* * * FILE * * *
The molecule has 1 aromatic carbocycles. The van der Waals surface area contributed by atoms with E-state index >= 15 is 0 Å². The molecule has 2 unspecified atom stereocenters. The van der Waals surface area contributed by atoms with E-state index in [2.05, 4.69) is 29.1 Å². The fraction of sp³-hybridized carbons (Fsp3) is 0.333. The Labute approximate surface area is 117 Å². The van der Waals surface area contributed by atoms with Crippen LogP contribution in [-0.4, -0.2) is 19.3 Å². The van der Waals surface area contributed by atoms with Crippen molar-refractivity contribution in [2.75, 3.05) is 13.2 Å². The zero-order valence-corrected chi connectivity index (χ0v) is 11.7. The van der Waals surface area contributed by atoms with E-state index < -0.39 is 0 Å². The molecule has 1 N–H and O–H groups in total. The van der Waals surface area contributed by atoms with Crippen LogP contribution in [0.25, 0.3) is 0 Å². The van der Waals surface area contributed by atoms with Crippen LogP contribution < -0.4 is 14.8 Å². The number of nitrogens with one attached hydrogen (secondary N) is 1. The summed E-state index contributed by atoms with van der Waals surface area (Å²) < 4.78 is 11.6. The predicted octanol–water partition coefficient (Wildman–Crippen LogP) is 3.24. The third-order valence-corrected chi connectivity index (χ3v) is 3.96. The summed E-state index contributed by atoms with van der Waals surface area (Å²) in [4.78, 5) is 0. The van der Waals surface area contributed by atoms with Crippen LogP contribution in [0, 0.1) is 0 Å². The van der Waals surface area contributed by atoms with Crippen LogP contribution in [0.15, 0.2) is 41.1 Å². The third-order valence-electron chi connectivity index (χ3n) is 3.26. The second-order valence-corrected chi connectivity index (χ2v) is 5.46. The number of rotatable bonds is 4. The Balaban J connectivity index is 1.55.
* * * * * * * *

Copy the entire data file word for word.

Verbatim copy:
The molecule has 1 aromatic carbocycles. The van der Waals surface area contributed by atoms with E-state index >= 15 is 0 Å². The molecule has 2 unspecified atom stereocenters. The van der Waals surface area contributed by atoms with E-state index in [2.05, 4.69) is 29.1 Å². The fraction of sp³-hybridized carbons (Fsp3) is 0.333. The Labute approximate surface area is 117 Å². The van der Waals surface area contributed by atoms with Crippen LogP contribution in [-0.4, -0.2) is 19.3 Å². The van der Waals surface area contributed by atoms with Crippen molar-refractivity contribution in [2.75, 3.05) is 13.2 Å². The zero-order valence-corrected chi connectivity index (χ0v) is 11.7. The van der Waals surface area contributed by atoms with E-state index < -0.39 is 0 Å². The molecule has 1 N–H and O–H groups in total. The van der Waals surface area contributed by atoms with Crippen LogP contribution in [0.25, 0.3) is 0 Å². The van der Waals surface area contributed by atoms with Crippen LogP contribution < -0.4 is 14.8 Å². The number of nitrogens with one attached hydrogen (secondary N) is 1. The summed E-state index contributed by atoms with van der Waals surface area (Å²) < 4.78 is 11.6. The predicted octanol–water partition coefficient (Wildman–Crippen LogP) is 3.24. The third-order valence-corrected chi connectivity index (χ3v) is 3.96. The summed E-state index contributed by atoms with van der Waals surface area (Å²) in [4.78, 5) is 0. The van der Waals surface area contributed by atoms with Crippen LogP contribution in [0, 0.1) is 0 Å². The van der Waals surface area contributed by atoms with Crippen LogP contribution in [0.15, 0.2) is 41.1 Å². The third-order valence-electron chi connectivity index (χ3n) is 3.26. The second-order valence-corrected chi connectivity index (χ2v) is 5.46. The number of rotatable bonds is 4. The Balaban J connectivity index is 1.55.